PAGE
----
There is some fun to be had from the car chases and explosions, if you can accept the idea that an evil corporation thinks that crashing a helicopter into a skyscraper is a good way to cover up its wrongdoing. Just a few of the explosions in this film would be enough to spark the biggest investigation since 9/11.

War of the Worlds War of the Worlds
a movie review by Rick Norwood
It owes as much to the 1953 film, The War of the Worlds, as it does to the H.G. Wells novel. The opening narration is adapted from the novel, but the closing narration is adapted from the film. There are significant omissions from Wells' first paragraph. Wells writes that the Martians have "intelligences greater than man's and yet as mortal as his own". In other words, the Martians are not supernatural, but are creatures like us, subject to scientific law. They are smarter than we are, therefore they know more science, therefore are more powerful.

Fantastic Four Fantastic Four
a movie review by Rick Norwood
The Fantastic Four were the first squabbling super-heroes of the Silver Age, and you have to have been there to realize what an innovation that was, after the namby-pamby friendships of the D.C. super-heroes, who always got along and never ever argued. The conflict between the characters is a high point of the film.

Howl's Moving Castle Howl's Moving Castle
a movie review by Rick Norwood
Of the myriad Japanese animation directors, Hayao Myiazaki is the most prestigious, even if Cowboy Beebop and Trigun may be more fun. Myiazaki's anime are beautiful and poetic, but they tend to wander all over the place, without really rising to a climax. Rick's favorite of his features is still his first, The Castle of Cagliostro.

Batman Begins Batman Begins
reviewed by Rick Norwood
Batman Begins is a major disappointment, a muddled mess. It begins with an hour-long origin story, which is almost identical to the origin story in the movie The Shadow -- not a great movie, but a better movie than this one.

Revenge of the Sith Revenge of the Sith
a movie review by Rick Norwood
The last of the Star Wars movies is, sadly, also the least. It is certainly one of the most spectacular films ever made. But while it is often beautiful, it is never joyous; often exciting but never thrilling.

The Hitchhiker's Guide to the Galaxy The Hitchhiker's Guide to the Galaxy
a movie review by Rick Norwood
It is not as bad as you feared nor as good as you hoped, very different from any other version, but with a lot of the same lines. The movie version essentially adapts the first book with the cards shuffled, a few cards borrowed from other decks, and quite a few wild cards.

Robots Robots
a movie review by Rick Norwood
It is very much what you expect from the makers of Ice Age. The dance on ball bearings was Rick's favorite bit. Robin Williams delivers so many one-liners that a few of them are bound to be funny. Like so many postmodern cartoons, the movie mocks sentimentality at the same time that it relies on sentimentality to keep the viewer interested.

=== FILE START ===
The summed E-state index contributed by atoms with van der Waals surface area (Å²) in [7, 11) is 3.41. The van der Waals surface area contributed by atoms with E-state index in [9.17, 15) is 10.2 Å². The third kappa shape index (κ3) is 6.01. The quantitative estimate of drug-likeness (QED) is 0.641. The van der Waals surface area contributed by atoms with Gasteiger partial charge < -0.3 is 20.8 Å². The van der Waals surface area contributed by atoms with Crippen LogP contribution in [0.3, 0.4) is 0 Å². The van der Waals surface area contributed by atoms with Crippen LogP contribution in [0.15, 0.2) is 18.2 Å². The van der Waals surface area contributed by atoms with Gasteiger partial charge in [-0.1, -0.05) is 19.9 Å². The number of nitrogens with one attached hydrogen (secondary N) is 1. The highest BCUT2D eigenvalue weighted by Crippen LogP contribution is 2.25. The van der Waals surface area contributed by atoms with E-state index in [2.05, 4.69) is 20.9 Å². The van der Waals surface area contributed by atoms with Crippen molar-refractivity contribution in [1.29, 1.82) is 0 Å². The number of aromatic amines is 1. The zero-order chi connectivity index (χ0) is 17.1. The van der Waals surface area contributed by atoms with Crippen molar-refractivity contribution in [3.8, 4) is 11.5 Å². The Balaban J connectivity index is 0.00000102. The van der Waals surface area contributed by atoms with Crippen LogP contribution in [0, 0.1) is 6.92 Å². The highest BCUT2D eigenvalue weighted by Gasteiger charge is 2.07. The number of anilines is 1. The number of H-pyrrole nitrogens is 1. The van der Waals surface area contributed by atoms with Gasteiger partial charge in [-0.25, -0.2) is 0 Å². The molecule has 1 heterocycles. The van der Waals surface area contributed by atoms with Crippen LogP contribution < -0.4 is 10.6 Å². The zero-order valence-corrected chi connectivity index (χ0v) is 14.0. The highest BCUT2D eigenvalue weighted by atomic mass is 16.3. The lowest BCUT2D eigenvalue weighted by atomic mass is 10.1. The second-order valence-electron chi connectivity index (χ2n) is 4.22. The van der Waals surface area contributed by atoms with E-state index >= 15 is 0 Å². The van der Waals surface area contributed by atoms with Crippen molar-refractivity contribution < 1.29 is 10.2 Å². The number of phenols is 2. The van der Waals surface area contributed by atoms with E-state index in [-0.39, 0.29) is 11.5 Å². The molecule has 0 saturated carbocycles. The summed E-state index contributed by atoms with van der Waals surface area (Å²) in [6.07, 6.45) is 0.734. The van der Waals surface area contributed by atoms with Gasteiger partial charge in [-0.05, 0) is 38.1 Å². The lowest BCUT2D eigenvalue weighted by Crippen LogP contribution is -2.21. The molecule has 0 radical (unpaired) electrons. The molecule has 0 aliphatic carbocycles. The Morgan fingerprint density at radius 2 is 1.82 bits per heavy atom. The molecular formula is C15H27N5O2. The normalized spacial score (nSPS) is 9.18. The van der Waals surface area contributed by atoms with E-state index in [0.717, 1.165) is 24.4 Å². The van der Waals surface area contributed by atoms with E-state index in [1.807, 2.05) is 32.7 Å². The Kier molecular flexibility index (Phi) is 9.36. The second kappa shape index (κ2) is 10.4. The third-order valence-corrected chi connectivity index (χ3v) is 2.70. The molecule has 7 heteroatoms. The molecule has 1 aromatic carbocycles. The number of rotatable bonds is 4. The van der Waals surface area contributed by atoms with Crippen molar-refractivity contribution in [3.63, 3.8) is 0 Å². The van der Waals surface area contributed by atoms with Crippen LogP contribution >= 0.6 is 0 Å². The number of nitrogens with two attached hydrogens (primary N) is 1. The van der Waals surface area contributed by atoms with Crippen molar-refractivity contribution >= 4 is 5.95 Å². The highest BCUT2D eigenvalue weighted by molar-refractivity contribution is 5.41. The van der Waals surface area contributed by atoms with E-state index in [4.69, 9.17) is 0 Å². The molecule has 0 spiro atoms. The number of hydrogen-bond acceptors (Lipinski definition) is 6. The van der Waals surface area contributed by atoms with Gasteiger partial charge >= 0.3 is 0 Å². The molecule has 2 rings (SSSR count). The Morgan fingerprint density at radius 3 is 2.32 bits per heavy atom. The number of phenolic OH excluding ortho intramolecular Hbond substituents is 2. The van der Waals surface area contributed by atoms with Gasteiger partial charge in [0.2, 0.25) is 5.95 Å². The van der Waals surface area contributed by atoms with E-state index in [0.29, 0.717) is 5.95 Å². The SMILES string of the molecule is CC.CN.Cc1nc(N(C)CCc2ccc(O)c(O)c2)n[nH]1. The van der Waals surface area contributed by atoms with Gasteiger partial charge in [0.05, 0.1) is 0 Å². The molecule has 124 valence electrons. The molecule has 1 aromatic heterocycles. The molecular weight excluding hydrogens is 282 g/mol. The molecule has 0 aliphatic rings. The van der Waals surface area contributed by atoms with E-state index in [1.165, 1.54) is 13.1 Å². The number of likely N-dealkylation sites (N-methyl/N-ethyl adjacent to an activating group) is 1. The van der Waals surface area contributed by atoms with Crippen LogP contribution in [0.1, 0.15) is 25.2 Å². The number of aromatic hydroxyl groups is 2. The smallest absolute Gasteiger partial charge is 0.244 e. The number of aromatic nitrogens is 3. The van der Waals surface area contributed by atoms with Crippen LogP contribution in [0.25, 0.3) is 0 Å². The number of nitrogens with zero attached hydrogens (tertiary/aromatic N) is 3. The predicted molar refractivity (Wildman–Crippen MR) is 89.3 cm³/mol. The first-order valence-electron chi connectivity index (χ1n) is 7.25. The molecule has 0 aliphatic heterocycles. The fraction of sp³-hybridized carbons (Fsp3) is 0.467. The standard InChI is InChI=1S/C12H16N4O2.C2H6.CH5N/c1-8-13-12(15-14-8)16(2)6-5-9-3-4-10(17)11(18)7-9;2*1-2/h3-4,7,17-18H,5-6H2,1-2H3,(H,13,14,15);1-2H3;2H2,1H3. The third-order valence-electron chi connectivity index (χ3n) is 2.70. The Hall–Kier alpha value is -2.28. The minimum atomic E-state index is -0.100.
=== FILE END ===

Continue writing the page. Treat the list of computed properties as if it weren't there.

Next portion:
Constantine Constantine
a movie review by Rick Norwood
Rick liked the opening few minutes, which introduce a McGuffin which is promptly forgotten about until the very end. Rick liked the rubber duckie. Rick liked the angel. Rick kinda liked the devil, except that he's about as menacing as Sid Caesar.

The Polar Express The Polar Express
a movie review by Rick Norwood
Rick gives The Polar Express four stars because it succeeds in showing you things you've never seen before, some of them exciting, some beautiful. It admirably does what it sets out to do. But there is a sick worm at the heart of the rose.

The Incredibles The Incredibles
a movie review by Rick Norwood
It is very enjoyable but not transcendently great. Essentially it takes Stan Lee's idea for the Fantastic Four -- superheroes who have problems with their job, family, and love life -- and applies a budget, technical polish, and special effects far beyond the Lee and Kirby creation. It bears roughly the same relation to The Fantastic Four that the Star Trek films bore to the original television Star Trek.

Shaun of the Dead Shaun of the Dead
a movie review by Rick Norwood
The joke here is that our everyday lives are so mindless that when people start turning into zombies, things aren't all that different. The problem with the film is that that's the joke -- the only joke. There is, however, a theory that if something isn't funny, you have only to say it in a working class British accent to make it funny.

Team America: World Police Team America: World Police
a movie review by Rick Norwood
Rick laughed out loud. That's a good thing. It doesn't happen often at movies, probably because he does not find human bodily fluids automatically hilarious. It has been a long time since he has seen a film in theaters as funny as, say, Buster Keaton in Our Hospitality.

Sky Captain and the World of Tomorrow Sky Captain and the World of Tomorrow
a movie review by Rick Norwood
Every schoolboy knows the story of how Kerry Conran vanished into his basement for twenty years, and came out with six minutes of computer-generated film good enough to convince Hollywood to hand him a zillion dollars so he could make the motion picture of his dreams. Less well known are the unsung creators of the images that Conran brings to computer-generated life on the screen, illustrators for comic strips and digest science fiction magazines such as Clarence Gray, Frank R. Paul, and Ed Valigursky.